The RMI was launched last year and involves a comprehensive examination of every regulation that the Agency administers. Many of these regulations haven't been looked at for two decades or more and are in urgent need of reform. The Railway Costing Regulations, for instance, date from 1980 and refer to laws and programs that no longer exist. The Railway Insurance Regulations need to be updated to reflect legislative changes made after the Lac Megantic tragedy. And we think that there may be value in consolidating the six rail-related regulations for which the Agency is responsible into a single, streamlined instrument.

The RMI aims to ensure that regulations reflect current business models, user expectations, and best practices in the regulatory field. They should be clear, be no heavier than required to achieve public policy goals, and facilitate quick identification and correction of non-compliance.

This is the most sweeping regulatory review in the history of the Agency. We've divided it into four consultation phases, one of them on rail-related matters. Exactly when we'll release a discussion paper and hold consultations will depend on the timing of the legislative process. But we hope to complete consultations before the end of the year, and to have updated regulations approved by both the Agency and Cabinet and brought into force in 2018. 

Rail line construction approvals

Another area in which we're seeking your views – and the third development I want to mention – relates to the process for authorizing the construction of new rail lines. We haven't had a large number of rail construction applications in recent years, but when they do come in, they can be contentious, depending on the planned location of the new line. A case in point is CN's proposed Milton logistics hub, for which the Minister of Environment and Climate Change and I have agreed to a joint hearings process – a sort of single window for gathering information relevant both to the environmental assessment and the Agency's determination on whether or not to authorize construction.

A draft guide on rail line construction applications is currently posted on our website for comment, along with a related Indigenous Engagement Framework. If you're contemplating rail line construction and haven't had a chance to read and give feedback on these documents, I'd encourage you to do so.

Dispute resolution services

Even as we consult on regulations and approval processes, we continue to help parties deal with disputes. Steps we're taking to improve our dispute resolution services is the final development I'd like to cover.

You may be most familiar with the Agency's adjudication role. Applications brought by shippers can result in a complex pleadings processes and binding decisions with multi-million dollar implications.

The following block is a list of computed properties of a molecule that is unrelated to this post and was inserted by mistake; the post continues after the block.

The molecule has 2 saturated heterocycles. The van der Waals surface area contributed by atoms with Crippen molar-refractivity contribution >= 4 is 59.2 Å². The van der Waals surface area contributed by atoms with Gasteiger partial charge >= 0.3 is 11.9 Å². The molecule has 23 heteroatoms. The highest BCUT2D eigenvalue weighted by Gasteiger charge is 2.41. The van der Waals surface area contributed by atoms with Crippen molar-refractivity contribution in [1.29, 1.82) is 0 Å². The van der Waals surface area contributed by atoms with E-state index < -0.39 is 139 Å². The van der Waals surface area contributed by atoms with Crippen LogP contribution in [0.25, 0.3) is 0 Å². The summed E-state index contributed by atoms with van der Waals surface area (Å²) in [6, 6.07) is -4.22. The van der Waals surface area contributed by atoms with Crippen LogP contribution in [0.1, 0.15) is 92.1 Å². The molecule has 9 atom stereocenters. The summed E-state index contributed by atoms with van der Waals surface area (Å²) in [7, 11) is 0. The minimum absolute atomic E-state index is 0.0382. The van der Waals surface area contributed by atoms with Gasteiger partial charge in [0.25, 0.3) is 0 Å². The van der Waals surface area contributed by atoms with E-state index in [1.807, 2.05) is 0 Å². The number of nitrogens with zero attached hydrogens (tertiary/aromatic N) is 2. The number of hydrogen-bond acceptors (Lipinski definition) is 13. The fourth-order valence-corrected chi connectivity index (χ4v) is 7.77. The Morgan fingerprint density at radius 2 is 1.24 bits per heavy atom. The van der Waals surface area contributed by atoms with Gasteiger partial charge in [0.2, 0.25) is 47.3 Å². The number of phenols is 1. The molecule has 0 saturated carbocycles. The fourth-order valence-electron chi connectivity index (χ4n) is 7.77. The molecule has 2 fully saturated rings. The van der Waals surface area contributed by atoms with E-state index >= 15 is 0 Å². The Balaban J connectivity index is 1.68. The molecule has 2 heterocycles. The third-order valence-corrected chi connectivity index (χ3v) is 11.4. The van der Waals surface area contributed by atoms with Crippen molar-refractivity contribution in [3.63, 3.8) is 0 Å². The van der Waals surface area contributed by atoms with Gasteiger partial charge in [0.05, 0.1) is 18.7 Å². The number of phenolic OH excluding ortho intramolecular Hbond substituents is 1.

The Agency believes that when adjudication has been triggered, we should get to a decision as efficiently as possible while, of course, gathering all the evidence and arguments we need to assess the case and protecting procedural fairness and natural justice for both sides. That's why, after a hiatus of nine years, we've returned to holding oral hearings. And it's why we're undertaking earlier and more active case management discussions with parties to adjudications, to allow for common understandings around timelines and the length of written submissions. 

The parties to a case and the system as a whole benefit when clearly-written, well-reasoned decisions are rendered sooner rather than later. 

Railway companies and shippers also benefit when disputes between them can be resolved more informally. For this reason, we're reminding everyone that the Agency has a broad mediation mandate. With the agreement of both sides, we'll make impartial mediators available to you at no cost to try, in confidence, to address disagreements that are complicating your commercial relationship. If an agreement doesn't materialize and the case proceeds to arbitration or adjudication, nothing that was said during mediation will be divulged. 

Equally important: mediation won't drag on forever. Under the law, it can only last 30 days from the moment I appoint a mediator, unless the parties agree that progress is being made and the deadline should be extended.

Finally, we're redoubling efforts to ensure that our rail team has a sound, up-to-date appreciation of industry challenges. Over the past few years, 21 Agency Members and staff, including me, have gone on intensive one-week learning tours of rail and shipper facilities. During these tours, we've visited shunt yards, operations and training centres, grain elevators, and port terminals, and we've spoken to everyone from company presidents to engineers and mechanics in the field.

Quite simply: understanding your on-the-ground realities allows us to do our job better.


Early in my remarks, I quoted the Minister of Railways and Canals from the early 20th century. I'd like to conclude with a quote from another Canadian, one who was never a minister but perhaps should have been: "the Honourable" Gordon Lightfoot. I'll refrain from singing – because I value our collegial relations too much! – but will do my best to use a "Lightfoot voice":

And when the young man's fancy was turnin' to the spring
The railroad men grew restless for to hear the hammers ring
Their minds were overflowing with the visions of their day
And many a fortune lost and won and many a debt to pay

For they looked in the future and what did they see
They saw an iron road runnin' from sea to the sea
Bringin' the goods to a young growin' land
All up through the seaports and into their hands

That song was written in honour of Canada's centennial celebrations. As we approach our sesquicentennial, we can look back with pride on another 50 years of accomplishment, and look forward to many more.

The Canadian Transportation Agency stands ready to do its part.

Thank you for your attention.